Record-keeping - radiocommunications suppliers | ACMA

Record-keeping - radiocommunications suppliers

A supplier of a product subject to the radiocommunications regulatory arrangements is required to maintain documentary evidence (compliance records) to demonstrate that the product complies with the applicable technical standard. These requirements are specified in the Radiocommunications (Compliance Labelling – Devices) Notice 2014 (the RLN).

The level of evidence required to be obtained and maintained by a supplier varies depending on the risk of interference that may be expected from the product–high- , medium- and low- risk.

Compliance records help to:

  • accurately identify the product
  • provide information about compliance of the product with applicable technical standards
  • confirm the supplier’s reasonable satisfaction that all products of the same class supplied comply with the applicable technical standards.

Specific record-keeping requirements

A compliance record must be in English, may be a copy of the original record, and may be kept in electronic form.

A supplier must ensure the compliance records for the product are available for inspection at the supplier’s principal business address in Australia.

A supplier or agent, must retain compliance records for five years after the supplier ceases to supply the product in Australia.

Compliance records

Compliance records must be appropriate for each risk level and consist of:

Required records (as applicable)

  • a Declaration of Conformity (DoC)
  • a description of the product
  • a copy of any agency agreement between an agent and a supplier
  • particular written statements (for example, reasons why a label cannot be affixed to the surface of a product, and information about a variant of the product)

Additional records that may be required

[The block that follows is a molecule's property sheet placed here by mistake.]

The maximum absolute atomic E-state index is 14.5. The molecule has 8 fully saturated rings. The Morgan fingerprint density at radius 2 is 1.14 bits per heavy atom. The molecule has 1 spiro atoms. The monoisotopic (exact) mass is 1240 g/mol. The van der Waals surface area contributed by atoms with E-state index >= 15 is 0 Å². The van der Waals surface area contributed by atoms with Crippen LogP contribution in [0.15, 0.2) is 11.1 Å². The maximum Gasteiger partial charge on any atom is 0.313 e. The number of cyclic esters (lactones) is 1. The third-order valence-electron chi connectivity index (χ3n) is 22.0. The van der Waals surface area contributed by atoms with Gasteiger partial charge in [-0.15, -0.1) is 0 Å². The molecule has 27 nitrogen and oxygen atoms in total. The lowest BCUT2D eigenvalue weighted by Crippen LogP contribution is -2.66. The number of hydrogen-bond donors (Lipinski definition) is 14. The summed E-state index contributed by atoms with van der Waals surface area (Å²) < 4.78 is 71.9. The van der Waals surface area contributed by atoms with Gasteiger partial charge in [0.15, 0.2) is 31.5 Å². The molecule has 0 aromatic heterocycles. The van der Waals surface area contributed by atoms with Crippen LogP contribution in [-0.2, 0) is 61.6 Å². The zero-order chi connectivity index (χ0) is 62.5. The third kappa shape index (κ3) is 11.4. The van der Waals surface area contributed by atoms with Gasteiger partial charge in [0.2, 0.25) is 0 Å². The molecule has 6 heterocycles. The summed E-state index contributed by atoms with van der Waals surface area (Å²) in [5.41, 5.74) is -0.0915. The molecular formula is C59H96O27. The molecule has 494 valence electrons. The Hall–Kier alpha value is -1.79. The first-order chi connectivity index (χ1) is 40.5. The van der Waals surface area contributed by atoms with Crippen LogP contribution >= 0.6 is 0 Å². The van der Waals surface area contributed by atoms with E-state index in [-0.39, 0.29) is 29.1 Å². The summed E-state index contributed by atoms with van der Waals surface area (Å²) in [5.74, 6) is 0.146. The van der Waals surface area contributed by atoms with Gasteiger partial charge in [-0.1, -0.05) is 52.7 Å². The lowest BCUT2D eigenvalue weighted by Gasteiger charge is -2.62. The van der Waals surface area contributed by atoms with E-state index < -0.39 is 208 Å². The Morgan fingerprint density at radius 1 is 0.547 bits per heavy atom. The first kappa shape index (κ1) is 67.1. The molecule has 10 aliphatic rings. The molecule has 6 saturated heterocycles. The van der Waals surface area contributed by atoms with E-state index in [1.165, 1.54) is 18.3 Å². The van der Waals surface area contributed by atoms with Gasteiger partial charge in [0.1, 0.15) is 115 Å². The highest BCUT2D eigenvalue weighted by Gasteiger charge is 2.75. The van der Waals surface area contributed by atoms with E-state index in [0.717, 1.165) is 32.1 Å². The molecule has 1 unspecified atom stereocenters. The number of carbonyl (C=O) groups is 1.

• test reports for some products or other supporting documentation, showing the product conforms with the applicable technical standard.

A description of each compliance record is set out below.

Declaration of Conformity

A DoC is a document made by or on behalf of a supplier asserting that the product being supplied is compliant with the applicable ACMA technical standard/s and, that all products of that type supplied in the future will also comply with the standard.

The format of the DoC is flexible, a supplier may create their own form. However, any declaration must contain, as a minimum, all of the information listed in the sample Declaration of Conformity (Form C02) on the ACMA website.

Completing the Declaration of Conformity

The person signing the declaration must sight the evidence that supports the declaration and be satisfied that the evidence contained within the compliance records is sufficient to demonstrate compliance with the technical standard/s.

There are significant penalties for knowingly or willingly providing false or misleading information.

Description of a product

A description of a product must include sufficient information for a person to determine whether the particular product is identical to the product for which a Declaration of Conformity or test report was prepared.